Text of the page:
• “Run by former Breitbart News reporter Patrick Howley … Big League Politics has amassed a readership that prominent Republicans and their supporters have increasingly found attractive.”
  • Meanwhile, the GOP groups and lawmakers that have used the Big League Politics email list this year for fundraising include the National Republican Congressional Committee, Rep. Steve Scalise (R-La.), Rep. Devin Nunes (R-Calif.) and Sen. Ted Cruz (R-Tex.), among others.

-- BuzzFeed's Craig Silverman unmasked a former award-winning journalist with a potential grudge against the FBI as the author of True Pundit, the notorious pro-Trump site known for peddling misinformation (and helping spread the rise of Pizzagate): “The FBI is [a] favorite target. The site published a series of conspiracy-laden stories alleging that the bureau’s leadership covered up evidence suggesting that Las Vegas mass shooter Stephen Paddock was not alone. The site also speculated that Orlando Pulse Nightclub shooter Omar Mateen was an FBI informant. … More recently, True Pundit has been focused on stories that paint the picture of a broad conspiracy involving every US intelligence agency, [including the FBI, DHS, British intelligence, Preet Bharara, Sally Yates], and others in an illegal plot to prevent Trump from winning the election. … Unmasking [journalist Michael D. Moore] and revealing his criminal history, potential grudge against the FBI, lack of recent work in journalism or investigations, and string of false stories attributed to anonymous sources should cause many to discount True Pundit as a source. [But] as Moore has demonstrated over the last two years, there’s a fake angle for every real story.”


John McCain's wife shared an image from the U.S. Senate, where her late husband's desk was draped in black:

Before Trump relented and lowered the flag, a former CIA and NSA director criticized the president for raising the flag at the White House so shortly after McCain's death:

An NBC News reporter compared flags around Washington:

Vietnam's minister of foreign affairs remembered McCain:

A GOP lobbyist tweeted this factoid:

Sen. Bob Corker (R-Tenn.), who is retiring, struggled to name a colleague who would stand up to Trump as McCain had, per a Post reporter:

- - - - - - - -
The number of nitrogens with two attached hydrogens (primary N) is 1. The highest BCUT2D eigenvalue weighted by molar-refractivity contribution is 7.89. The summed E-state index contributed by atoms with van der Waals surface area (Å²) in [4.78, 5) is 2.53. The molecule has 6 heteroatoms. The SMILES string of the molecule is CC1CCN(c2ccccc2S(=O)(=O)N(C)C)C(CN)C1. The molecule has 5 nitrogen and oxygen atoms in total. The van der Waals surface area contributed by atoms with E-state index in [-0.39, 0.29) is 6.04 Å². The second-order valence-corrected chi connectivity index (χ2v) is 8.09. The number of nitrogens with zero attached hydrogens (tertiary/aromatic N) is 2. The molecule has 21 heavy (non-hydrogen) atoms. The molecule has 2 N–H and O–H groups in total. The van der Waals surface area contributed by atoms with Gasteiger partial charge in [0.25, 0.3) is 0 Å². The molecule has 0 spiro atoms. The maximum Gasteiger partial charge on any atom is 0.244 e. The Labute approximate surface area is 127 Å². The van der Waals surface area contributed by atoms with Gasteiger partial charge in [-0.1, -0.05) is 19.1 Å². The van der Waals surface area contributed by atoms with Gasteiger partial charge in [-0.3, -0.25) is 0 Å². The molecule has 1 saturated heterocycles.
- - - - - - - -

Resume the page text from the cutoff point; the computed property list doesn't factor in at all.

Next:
A HuffPost reporter appeared to question Republican senators' tributes to McCain:

A Toronto Star reporter highlighted Trump's unique ability to turn a usually apolitical moment into a controversy:

The Onion mocked Trump's response to McCain's death:

But a Cook Political Report editor noted this:

A New York Times podcast host questioned Trump's celebration of the latest NAFTA news:

A Politico reporter replied:

A Democratic senator expressed dismay about the White House's reported involvement in the plan for a new FBI headquarters:

From a liberal pollster:

Melania Trump shared images from her visit with the first lady of Kenya at the White House:

A New York Times writer suggested a new life motto after Roger Stone posted his video to preemptively call Farrow's forthcoming, still-unpublished story "fake news":

A filmmaker set Trump's attempt to reach the Mexican president to the closing theme song of “Veep":

The show's lead actress approved:


-- Vogue, “Stormy Daniels Isn’t Backing Down,” by Amy Chozick: “Lately, if Daniels takes more than a couple days off from her highly publicized nationwide strip-club tour, people assume she is at her home outside Dallas. ‘I’d bet by tomorrow afternoon there will be people at my house,’ Daniels tells me. … The people she means—paparazzi and men in red trucker hats who want her to stop talking about her alleged affair with the president—began circling last spring when Daniels decided to take on Trump. In doing so she became globally known by a single name: Stormy, the unlikely, embattled symbol of our tempestuous times.”

-- New York Times Magazine, “The N.F.L. Stiff-Armed Trump. Now He Is Heckling From the White House,” by Mark Leibovich: “By those early days of the Trump presidency, I had embarked on writing a book about the N.F.L., the country’s most popular and prosperous sports league. In every empire, there comes a time when, despite all its riches and power and apparent invincibility, a catastrophic downfall seems to loom. I wanted to know: Had Peak Football been achieved? In a matter of years, the N.F.L. had for a variety of reasons (many of them self-inflicted) gone from being one of the most unifying institutions in America to the country’s most polarizing sports brand. This was true before Donald Trump ever ran for anything. Still, I held out some naïve hope that this book project would offer me a respite from the perennial silly season of my day job, which is writing about politics. Maybe next book.”

-- BuzzFeed News, “We Saw Nuns Kill Children: The Ghosts of St. Joseph’s Catholic Orphanage,” by Christine Kenneally: “From former residents of America’s Catholic orphanage system, I had heard stories about these deaths — that they were not natural or even accidents, but were instead the inevitable consequence of the nuns’ brutality. [One woman] described witnessing at least two incidents in which she said a child at St. Joseph’s died or was outright murdered.”

-- “A stark, white room: Sutherland Springs still struggles with church massacre,” by Emily Wax-Thibodeaux: “Fiddling with her ‘Sutherland Springs Strong’ charm necklace, Michelle Shields opens the door to the sterile, bright-white memorial that used to be her church. … There are 26 white chairs in the stark room now, each bearing the name of someone who died in the Nov. 5 massacre, the deadliest church shooting in U.S. history. There’s a rose on each seat and teddy bears where eight of the children — including 17-month-old Noah Grace — were killed with a military-style rifle. A tissue box sits at the altar.”